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Re: SPU: Unkown Oldie

  • Subject: Re: [iris-photos] SPU: Unkown Oldie
  • From: "Robert Dickow" <dickow@uidaho.edu>
  • Date: Mon, 24 May 2004 04:00:01 -0700

On first glance, this could be I. orientalis, but it might not be just as
easily. One thing about I. orientalis that is a pretty good indicator is
that the tips of the falls invariably reflex under, giving the flower a bit
of a look of being contorted slightly. I have a gazillion I. orientalis, and
the one on the spuria.org website is a pretty good representation of it:


Certainly the age of the clone you have pictured would also point toward it
being I. orientalis.

Other characteristics of I. orientalis is that it grows fairly tall,
especially in the variant known as Sheffield Giant, which was reportedly a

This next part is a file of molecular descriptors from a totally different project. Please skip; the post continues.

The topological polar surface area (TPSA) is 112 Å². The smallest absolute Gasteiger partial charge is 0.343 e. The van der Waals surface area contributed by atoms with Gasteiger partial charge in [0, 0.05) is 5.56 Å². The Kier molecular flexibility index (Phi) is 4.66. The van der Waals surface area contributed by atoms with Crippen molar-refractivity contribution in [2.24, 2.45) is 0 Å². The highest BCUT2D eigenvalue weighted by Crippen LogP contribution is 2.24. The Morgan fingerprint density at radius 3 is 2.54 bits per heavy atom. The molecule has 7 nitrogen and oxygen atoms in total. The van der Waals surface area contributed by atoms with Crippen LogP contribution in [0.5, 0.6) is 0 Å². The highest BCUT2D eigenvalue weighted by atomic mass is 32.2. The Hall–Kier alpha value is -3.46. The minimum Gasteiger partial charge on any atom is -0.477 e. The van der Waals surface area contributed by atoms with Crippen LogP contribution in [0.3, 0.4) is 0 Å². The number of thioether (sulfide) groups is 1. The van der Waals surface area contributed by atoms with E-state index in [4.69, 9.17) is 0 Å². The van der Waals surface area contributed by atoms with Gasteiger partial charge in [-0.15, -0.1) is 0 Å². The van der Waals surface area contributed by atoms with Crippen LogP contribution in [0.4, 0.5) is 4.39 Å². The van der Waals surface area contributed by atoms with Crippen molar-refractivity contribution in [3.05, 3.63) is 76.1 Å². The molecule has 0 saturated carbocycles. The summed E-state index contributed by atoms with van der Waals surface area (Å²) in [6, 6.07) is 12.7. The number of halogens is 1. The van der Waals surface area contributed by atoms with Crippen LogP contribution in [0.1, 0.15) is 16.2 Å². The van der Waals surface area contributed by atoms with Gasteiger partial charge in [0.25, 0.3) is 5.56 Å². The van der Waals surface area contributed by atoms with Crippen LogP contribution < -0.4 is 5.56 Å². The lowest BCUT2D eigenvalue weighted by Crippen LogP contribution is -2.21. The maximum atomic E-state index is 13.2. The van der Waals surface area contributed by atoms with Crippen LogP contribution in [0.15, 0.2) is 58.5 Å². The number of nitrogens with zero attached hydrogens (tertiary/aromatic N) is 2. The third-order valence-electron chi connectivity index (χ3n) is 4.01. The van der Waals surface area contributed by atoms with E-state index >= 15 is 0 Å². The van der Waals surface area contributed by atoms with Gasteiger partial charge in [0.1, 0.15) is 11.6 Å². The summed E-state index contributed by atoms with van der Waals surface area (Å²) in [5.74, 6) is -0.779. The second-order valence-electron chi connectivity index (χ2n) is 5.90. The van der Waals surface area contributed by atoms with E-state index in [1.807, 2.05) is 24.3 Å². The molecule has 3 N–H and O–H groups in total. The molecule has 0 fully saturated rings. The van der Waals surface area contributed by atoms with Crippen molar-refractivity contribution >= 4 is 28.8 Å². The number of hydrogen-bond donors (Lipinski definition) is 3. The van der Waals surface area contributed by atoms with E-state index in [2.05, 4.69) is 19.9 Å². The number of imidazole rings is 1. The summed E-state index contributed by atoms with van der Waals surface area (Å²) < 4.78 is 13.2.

wild collected plant of I. orientalis, and may be a polyploid clone by the
look of it. My standard I. orientalis is among the tallest spurias I grow,
which is about 30 different varieties in my garden.

Bob Dickow, Moscow, ID, zone 5.
(I'd rather be growing orchids:

----- Original Message ----- 
From: "Jim Murrain" <jmurrain@kc.rr.com>
Subject: Re: [iris-photos] SPU: Unkown Oldie

On May 23, 2004, at 4:00 PM, Mike Greenfield wrote:

A friend gave me a start of these several years ago. She is close to
80. Her Dad purchased it from a catalog when she was young and still at
home. She has grown it all these years. She said he called it an "
Orchid Iris". So it must be at least 65 years old. This is the first
bloom ever on it for me.
  Anyone reconize it?

Hi Mike, that is I. orientalis. The most common of the spurias in the

Jim Murrain

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